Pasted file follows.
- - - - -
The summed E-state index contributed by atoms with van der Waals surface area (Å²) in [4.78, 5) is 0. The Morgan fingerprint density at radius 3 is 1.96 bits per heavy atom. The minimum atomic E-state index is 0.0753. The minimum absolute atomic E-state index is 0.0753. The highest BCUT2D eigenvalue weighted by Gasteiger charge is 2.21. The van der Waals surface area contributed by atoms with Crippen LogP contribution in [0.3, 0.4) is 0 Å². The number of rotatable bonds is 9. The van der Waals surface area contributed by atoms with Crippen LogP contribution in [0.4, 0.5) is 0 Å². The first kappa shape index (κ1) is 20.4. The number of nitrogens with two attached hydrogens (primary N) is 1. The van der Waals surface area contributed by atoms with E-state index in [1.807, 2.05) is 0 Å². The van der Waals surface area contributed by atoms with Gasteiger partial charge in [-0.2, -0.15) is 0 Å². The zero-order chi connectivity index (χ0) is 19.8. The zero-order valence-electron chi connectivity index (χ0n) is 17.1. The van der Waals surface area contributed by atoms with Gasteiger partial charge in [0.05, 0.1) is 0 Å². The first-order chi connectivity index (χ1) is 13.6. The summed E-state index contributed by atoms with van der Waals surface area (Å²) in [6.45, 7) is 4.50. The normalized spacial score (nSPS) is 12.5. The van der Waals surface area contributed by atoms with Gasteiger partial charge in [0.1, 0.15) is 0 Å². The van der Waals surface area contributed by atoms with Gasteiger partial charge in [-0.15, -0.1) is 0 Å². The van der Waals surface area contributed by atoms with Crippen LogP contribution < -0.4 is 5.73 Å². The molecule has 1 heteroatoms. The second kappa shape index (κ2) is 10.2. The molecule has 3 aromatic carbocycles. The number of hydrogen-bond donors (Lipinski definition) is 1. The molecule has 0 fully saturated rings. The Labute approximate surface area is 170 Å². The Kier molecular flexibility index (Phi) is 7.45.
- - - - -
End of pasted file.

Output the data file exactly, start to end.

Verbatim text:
The summed E-state index contributed by atoms with van der Waals surface area (Å²) in [4.78, 5) is 0. The Morgan fingerprint density at radius 3 is 1.96 bits per heavy atom. The minimum atomic E-state index is 0.0753. The minimum absolute atomic E-state index is 0.0753. The highest BCUT2D eigenvalue weighted by Gasteiger charge is 2.21. The van der Waals surface area contributed by atoms with Crippen LogP contribution in [0.3, 0.4) is 0 Å². The number of rotatable bonds is 9. The van der Waals surface area contributed by atoms with Crippen LogP contribution in [0.4, 0.5) is 0 Å². The first kappa shape index (κ1) is 20.4. The number of nitrogens with two attached hydrogens (primary N) is 1. The van der Waals surface area contributed by atoms with E-state index in [1.807, 2.05) is 0 Å². The van der Waals surface area contributed by atoms with Gasteiger partial charge in [-0.2, -0.15) is 0 Å². The zero-order chi connectivity index (χ0) is 19.8. The zero-order valence-electron chi connectivity index (χ0n) is 17.1. The van der Waals surface area contributed by atoms with Gasteiger partial charge in [0.05, 0.1) is 0 Å². The first-order chi connectivity index (χ1) is 13.6. The summed E-state index contributed by atoms with van der Waals surface area (Å²) in [6.45, 7) is 4.50. The normalized spacial score (nSPS) is 12.5. The van der Waals surface area contributed by atoms with Gasteiger partial charge in [0.1, 0.15) is 0 Å². The van der Waals surface area contributed by atoms with Gasteiger partial charge in [-0.15, -0.1) is 0 Å². The van der Waals surface area contributed by atoms with Crippen LogP contribution < -0.4 is 5.73 Å². The molecule has 1 heteroatoms. The second kappa shape index (κ2) is 10.2. The molecule has 3 aromatic carbocycles. The number of hydrogen-bond donors (Lipinski definition) is 1. The molecule has 0 fully saturated rings. The Labute approximate surface area is 170 Å². The Kier molecular flexibility index (Phi) is 7.45.